On November 29, a federal court ordered Coinbase, Inc. to deliver customer records to the IRS. This decision follows litigation between the IRS and Coinbase dating back to November 2016. At that time, the IRS served a summons on Coinbase requesting a broad range of customer information. The IRS argued that they needed all the Coinbase customer records because taxpayer compliance for Bitcoin transactions was abysmal. But Coinbase fought back against the breadth of the IRS request.
Partial Victory over IRS
Although the district court judge ordered Coinbase to hand over documents to the IRS, Coinbase considers this a partial victory. The IRS will not get all the documents that it originally requested. Instead, the judge cut back on the IRS’s request.
Coinbase only has to provide documents on transactions (buy, sell, send or receive) that totaled at least $20,000 during the 2013-2015 period. The original IRS request would require Coinbase to deliver records for nearly a half million customers. But Coinbase estimates that the revised court order is only going to impact 14,000 customers.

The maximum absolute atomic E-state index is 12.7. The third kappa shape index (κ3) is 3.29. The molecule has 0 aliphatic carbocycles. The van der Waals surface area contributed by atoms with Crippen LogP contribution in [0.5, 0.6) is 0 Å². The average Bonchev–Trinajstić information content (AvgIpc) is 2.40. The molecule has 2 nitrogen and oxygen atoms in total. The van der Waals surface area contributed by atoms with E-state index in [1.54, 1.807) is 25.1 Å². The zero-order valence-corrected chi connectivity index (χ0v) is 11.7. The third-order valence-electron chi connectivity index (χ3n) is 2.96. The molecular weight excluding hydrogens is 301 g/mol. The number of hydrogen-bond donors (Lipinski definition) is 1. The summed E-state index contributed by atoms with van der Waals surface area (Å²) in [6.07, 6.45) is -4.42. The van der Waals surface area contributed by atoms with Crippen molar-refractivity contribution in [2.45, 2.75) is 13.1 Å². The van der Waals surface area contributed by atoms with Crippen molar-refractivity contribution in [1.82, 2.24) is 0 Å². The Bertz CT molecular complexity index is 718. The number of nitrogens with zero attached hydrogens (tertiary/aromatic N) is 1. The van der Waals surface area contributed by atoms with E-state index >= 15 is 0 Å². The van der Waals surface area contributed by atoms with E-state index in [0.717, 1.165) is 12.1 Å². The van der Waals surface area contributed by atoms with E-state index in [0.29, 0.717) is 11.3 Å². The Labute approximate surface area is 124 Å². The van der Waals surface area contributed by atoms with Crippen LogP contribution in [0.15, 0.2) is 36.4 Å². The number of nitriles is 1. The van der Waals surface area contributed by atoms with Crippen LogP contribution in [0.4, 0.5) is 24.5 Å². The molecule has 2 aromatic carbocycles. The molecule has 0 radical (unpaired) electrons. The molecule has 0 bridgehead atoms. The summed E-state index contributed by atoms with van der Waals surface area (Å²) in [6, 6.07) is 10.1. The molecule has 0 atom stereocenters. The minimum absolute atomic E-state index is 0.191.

Will this lead the IRS to start a voluntary disclosure program for Bitcoin? Now that the IRS has obtained access to customer records, more taxpayers may be thinking about voluntary disclosure. A leading tax publication reported that last month, at a symposium in Texas, a representative from the Department of Justice Tax Division stated that they may consider a separate voluntary disclosure program for Bitcoin.